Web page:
You have been redirected to your local version of the requested page

Lysergic acid diethylamine (LSD), or «acid» as it is popularly known, is a Schedule 1 controlled substance responsible for potent euphoria-inducing and sensory-altering properties. Long lasting psychopathological consequences, such as auditory/visual hallucinations and psychoses, have been documented in vulnerable LSD users. LSD is typically spotted on colorful, absorbent «blotter» papers for sublingual and oral administration. Convenient detection of LSD requires a flexible system capable of trace detection of the target compound in the presence of potential interferents—including dyes, substrates, and solvents—with minimal sample processing. This Application Note describes real-world test simulations using SERS (Surface-Enhanced Raman Scattering) materials and test samples consisting of ink-printed and color dyed paper matrices spiked with LSD. Simple extraction procedures are highlighted to lift the target compound and remove fillers, inks and dyes that fluoresce or otherwise confound identification of LSD.

MISA (Metrohm Instant SERS Analyzer) and MIRA XTR DS (Metrohm Instant Raman Analyzer) are ideal solutions for rapid field identification of a range of illicit and dangerous chemical substances. Easy-to-use test kits and flexible sampling allow rapid and accurate interrogation of suspect materials with minimal time, training, and expense.

Raman spectroscopy is a superior method for detection of bulk materials and chemicals, although it lacks sensitivity for trace detection. When LSD-saturated paper products are interrogated with Raman, the spectrum is dominated by the substrate signal. SERS, however, is sensitive enough to detect the active ingredient in typical single-dose street samples containing 20–400 μg of LSD.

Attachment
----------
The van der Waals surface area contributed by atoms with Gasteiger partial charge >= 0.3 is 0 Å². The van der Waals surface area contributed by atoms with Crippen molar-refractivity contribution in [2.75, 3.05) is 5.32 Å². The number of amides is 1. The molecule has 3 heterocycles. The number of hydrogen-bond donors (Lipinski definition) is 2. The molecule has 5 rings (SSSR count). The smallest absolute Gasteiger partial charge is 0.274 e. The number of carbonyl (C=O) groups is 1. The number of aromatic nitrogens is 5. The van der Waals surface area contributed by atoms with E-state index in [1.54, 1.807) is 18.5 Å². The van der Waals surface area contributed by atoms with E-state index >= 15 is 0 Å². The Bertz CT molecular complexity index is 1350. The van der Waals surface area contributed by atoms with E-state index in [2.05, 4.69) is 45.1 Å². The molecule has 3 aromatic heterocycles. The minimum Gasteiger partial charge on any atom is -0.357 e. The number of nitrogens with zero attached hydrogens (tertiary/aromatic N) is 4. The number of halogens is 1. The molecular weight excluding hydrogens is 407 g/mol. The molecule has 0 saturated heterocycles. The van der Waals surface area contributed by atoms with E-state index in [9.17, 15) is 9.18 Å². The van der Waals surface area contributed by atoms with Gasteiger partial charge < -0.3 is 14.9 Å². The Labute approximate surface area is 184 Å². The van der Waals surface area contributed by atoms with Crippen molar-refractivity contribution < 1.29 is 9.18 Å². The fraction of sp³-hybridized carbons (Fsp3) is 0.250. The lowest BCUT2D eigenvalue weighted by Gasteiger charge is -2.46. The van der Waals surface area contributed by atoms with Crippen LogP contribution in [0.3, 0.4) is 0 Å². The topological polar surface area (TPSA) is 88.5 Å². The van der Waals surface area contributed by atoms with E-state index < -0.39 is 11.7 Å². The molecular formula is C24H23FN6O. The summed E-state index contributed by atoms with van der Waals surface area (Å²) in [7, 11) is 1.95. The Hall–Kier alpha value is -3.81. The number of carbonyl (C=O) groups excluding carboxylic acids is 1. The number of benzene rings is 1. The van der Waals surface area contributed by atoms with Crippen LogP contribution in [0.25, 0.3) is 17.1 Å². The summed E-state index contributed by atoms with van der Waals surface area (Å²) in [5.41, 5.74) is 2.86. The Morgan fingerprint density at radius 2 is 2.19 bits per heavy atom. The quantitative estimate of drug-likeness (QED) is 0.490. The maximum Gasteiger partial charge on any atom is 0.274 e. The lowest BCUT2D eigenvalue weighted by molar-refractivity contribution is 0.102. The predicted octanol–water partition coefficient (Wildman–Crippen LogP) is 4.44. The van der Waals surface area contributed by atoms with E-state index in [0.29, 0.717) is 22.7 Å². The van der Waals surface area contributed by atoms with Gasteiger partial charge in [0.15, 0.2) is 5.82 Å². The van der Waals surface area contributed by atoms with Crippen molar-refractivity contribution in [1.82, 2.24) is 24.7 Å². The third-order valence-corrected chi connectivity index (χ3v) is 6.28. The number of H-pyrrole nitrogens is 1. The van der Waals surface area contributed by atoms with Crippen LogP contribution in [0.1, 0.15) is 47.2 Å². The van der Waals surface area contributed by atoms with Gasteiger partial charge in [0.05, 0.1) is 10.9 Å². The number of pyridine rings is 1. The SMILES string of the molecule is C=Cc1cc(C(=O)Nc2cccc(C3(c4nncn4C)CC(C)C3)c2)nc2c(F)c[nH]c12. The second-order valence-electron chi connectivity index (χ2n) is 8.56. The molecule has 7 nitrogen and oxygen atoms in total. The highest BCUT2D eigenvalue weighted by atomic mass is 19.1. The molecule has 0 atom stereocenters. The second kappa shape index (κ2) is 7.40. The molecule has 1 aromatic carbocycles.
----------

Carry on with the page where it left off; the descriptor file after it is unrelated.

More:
SERS measurements of LSD samples extracted from unprinted chromatography paper were collected. Serial dilutions of 1 mg/mL LSD in methanol were pipetted onto individual squares of paper, yielding test LSD concentrations of 20, 10, 5, 2, and 1 μg/0.635 cm2. Once dry, each square was placed in a glass vial, shaken with 500 μL of Ag colloid and rested for five minutes to facilitate extraction. The paper was removed, and 100 μL of 0.9% NaCl was added to the vial. This mixture was gently shaken and allowed to rest for one minute before the vial was inserted into the vial holder attachment on MISA and measured using the ID Kit OP.

Figure 1 shows the concentration profile of LSD on chromatography paper, indicating efficient and rapid aqueous extraction of the target compound. Of note is the absence of spectral interference from the paper substrate. Inspection of the concentration profile suggests a LOD (limit of detection) of approximately 1 μg LSD, which is sufficiently sensitive for confident screening of confiscated drug samples.

Figure 1. Reference LSD on chromatography paper concentration profile.

To evaluate the effects of colorants on SERS identification of LSD extracted from paper, the procedure outlined in the previous section was replicated with both paper laser-printed with colored toner and paper coated with a mixture of food dyes. As the bottom two spectra in Figure 2 show, both treatments significantly reduce the intensity and resolution of the LSD signal. This is largely due to the fluorescence emissions of colorants, which serve to lower the signal-to-noise (S/N) ratio of signature peaks.